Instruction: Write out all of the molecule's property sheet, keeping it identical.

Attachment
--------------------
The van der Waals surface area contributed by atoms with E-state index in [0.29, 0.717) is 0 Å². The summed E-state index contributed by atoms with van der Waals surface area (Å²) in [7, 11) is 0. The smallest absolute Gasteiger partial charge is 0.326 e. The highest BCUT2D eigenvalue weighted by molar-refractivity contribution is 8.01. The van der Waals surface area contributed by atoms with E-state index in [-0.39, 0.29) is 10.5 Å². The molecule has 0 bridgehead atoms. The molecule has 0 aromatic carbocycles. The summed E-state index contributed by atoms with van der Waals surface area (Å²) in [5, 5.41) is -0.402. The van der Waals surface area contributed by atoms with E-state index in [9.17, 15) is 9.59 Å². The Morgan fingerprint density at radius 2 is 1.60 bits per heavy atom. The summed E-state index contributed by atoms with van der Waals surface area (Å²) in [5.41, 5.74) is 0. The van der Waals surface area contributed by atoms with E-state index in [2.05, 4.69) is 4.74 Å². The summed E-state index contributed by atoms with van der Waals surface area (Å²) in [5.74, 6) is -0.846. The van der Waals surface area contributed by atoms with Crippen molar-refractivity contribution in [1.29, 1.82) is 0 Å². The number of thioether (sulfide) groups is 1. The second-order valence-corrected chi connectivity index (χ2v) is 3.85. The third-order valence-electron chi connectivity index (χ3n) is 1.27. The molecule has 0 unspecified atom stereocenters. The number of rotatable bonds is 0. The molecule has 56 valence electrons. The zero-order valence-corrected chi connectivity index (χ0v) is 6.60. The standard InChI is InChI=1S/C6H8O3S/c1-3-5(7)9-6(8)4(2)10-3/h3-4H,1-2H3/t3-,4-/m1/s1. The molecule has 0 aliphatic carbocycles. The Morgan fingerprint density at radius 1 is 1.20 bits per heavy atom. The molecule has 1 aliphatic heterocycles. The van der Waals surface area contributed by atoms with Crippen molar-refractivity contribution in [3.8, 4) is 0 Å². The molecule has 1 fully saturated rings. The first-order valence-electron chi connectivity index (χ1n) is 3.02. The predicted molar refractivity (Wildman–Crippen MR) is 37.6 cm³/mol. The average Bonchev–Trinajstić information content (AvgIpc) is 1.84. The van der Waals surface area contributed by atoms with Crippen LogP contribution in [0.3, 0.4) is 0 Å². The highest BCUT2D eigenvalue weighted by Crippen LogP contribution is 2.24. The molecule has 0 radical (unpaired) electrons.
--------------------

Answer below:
The van der Waals surface area contributed by atoms with E-state index in [0.29, 0.717) is 0 Å². The summed E-state index contributed by atoms with van der Waals surface area (Å²) in [7, 11) is 0. The smallest absolute Gasteiger partial charge is 0.326 e. The highest BCUT2D eigenvalue weighted by molar-refractivity contribution is 8.01. The van der Waals surface area contributed by atoms with E-state index in [-0.39, 0.29) is 10.5 Å². The molecule has 0 bridgehead atoms. The molecule has 0 aromatic carbocycles. The summed E-state index contributed by atoms with van der Waals surface area (Å²) in [5, 5.41) is -0.402. The van der Waals surface area contributed by atoms with E-state index in [9.17, 15) is 9.59 Å². The Morgan fingerprint density at radius 2 is 1.60 bits per heavy atom. The summed E-state index contributed by atoms with van der Waals surface area (Å²) in [5.41, 5.74) is 0. The van der Waals surface area contributed by atoms with E-state index in [2.05, 4.69) is 4.74 Å². The summed E-state index contributed by atoms with van der Waals surface area (Å²) in [5.74, 6) is -0.846. The van der Waals surface area contributed by atoms with Crippen molar-refractivity contribution in [1.29, 1.82) is 0 Å². The number of thioether (sulfide) groups is 1. The second-order valence-corrected chi connectivity index (χ2v) is 3.85. The third-order valence-electron chi connectivity index (χ3n) is 1.27. The molecule has 0 unspecified atom stereocenters. The number of rotatable bonds is 0. The molecule has 56 valence electrons. The zero-order valence-corrected chi connectivity index (χ0v) is 6.60. The standard InChI is InChI=1S/C6H8O3S/c1-3-5(7)9-6(8)4(2)10-3/h3-4H,1-2H3/t3-,4-/m1/s1. The molecule has 0 aliphatic carbocycles. The Morgan fingerprint density at radius 1 is 1.20 bits per heavy atom. The molecule has 1 aliphatic heterocycles. The van der Waals surface area contributed by atoms with Crippen molar-refractivity contribution in [3.8, 4) is 0 Å². The molecule has 1 fully saturated rings. The first-order valence-electron chi connectivity index (χ1n) is 3.02. The predicted molar refractivity (Wildman–Crippen MR) is 37.6 cm³/mol. The average Bonchev–Trinajstić information content (AvgIpc) is 1.84. The van der Waals surface area contributed by atoms with Crippen LogP contribution in [0.3, 0.4) is 0 Å². The highest BCUT2D eigenvalue weighted by Crippen LogP contribution is 2.24. The molecule has 0 radical (unpaired) electrons.